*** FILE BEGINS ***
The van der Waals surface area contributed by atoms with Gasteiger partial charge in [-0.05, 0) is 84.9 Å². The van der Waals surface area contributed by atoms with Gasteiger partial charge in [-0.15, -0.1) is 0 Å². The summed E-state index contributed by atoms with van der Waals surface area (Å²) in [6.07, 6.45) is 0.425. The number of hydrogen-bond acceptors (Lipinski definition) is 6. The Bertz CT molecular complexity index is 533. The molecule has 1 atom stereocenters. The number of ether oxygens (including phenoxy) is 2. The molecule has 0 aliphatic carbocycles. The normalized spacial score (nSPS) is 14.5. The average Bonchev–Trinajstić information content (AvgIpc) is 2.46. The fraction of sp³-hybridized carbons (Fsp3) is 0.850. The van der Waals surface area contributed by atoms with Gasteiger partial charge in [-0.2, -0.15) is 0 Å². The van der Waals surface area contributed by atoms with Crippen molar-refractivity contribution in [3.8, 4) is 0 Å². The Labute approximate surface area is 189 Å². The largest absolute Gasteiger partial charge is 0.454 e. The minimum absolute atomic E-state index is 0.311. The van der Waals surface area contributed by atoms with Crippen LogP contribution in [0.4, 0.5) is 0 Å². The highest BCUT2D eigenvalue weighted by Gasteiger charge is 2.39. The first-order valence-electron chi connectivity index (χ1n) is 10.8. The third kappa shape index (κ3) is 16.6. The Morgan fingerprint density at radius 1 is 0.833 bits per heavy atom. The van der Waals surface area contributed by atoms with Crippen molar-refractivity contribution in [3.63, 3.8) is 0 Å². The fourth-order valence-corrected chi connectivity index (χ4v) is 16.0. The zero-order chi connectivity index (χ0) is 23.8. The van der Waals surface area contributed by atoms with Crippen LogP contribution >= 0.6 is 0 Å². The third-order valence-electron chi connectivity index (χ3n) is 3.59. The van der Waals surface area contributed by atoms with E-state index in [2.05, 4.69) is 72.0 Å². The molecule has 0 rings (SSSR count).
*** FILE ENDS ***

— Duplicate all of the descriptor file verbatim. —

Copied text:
The van der Waals surface area contributed by atoms with Gasteiger partial charge in [-0.05, 0) is 84.9 Å². The van der Waals surface area contributed by atoms with Gasteiger partial charge in [-0.15, -0.1) is 0 Å². The summed E-state index contributed by atoms with van der Waals surface area (Å²) in [6.07, 6.45) is 0.425. The number of hydrogen-bond acceptors (Lipinski definition) is 6. The Bertz CT molecular complexity index is 533. The molecule has 1 atom stereocenters. The number of ether oxygens (including phenoxy) is 2. The molecule has 0 aliphatic carbocycles. The normalized spacial score (nSPS) is 14.5. The average Bonchev–Trinajstić information content (AvgIpc) is 2.46. The fraction of sp³-hybridized carbons (Fsp3) is 0.850. The van der Waals surface area contributed by atoms with Gasteiger partial charge in [-0.2, -0.15) is 0 Å². The van der Waals surface area contributed by atoms with Crippen molar-refractivity contribution in [3.8, 4) is 0 Å². The Labute approximate surface area is 189 Å². The largest absolute Gasteiger partial charge is 0.454 e. The minimum absolute atomic E-state index is 0.311. The van der Waals surface area contributed by atoms with Crippen LogP contribution in [0.4, 0.5) is 0 Å². The highest BCUT2D eigenvalue weighted by Gasteiger charge is 2.39. The first-order valence-electron chi connectivity index (χ1n) is 10.8. The third kappa shape index (κ3) is 16.6. The Morgan fingerprint density at radius 1 is 0.833 bits per heavy atom. The van der Waals surface area contributed by atoms with Crippen molar-refractivity contribution in [3.63, 3.8) is 0 Å². The fourth-order valence-corrected chi connectivity index (χ4v) is 16.0. The zero-order chi connectivity index (χ0) is 23.8. The van der Waals surface area contributed by atoms with Crippen LogP contribution >= 0.6 is 0 Å². The third-order valence-electron chi connectivity index (χ3n) is 3.59. The van der Waals surface area contributed by atoms with E-state index in [2.05, 4.69) is 72.0 Å². The molecule has 0 rings (SSSR count).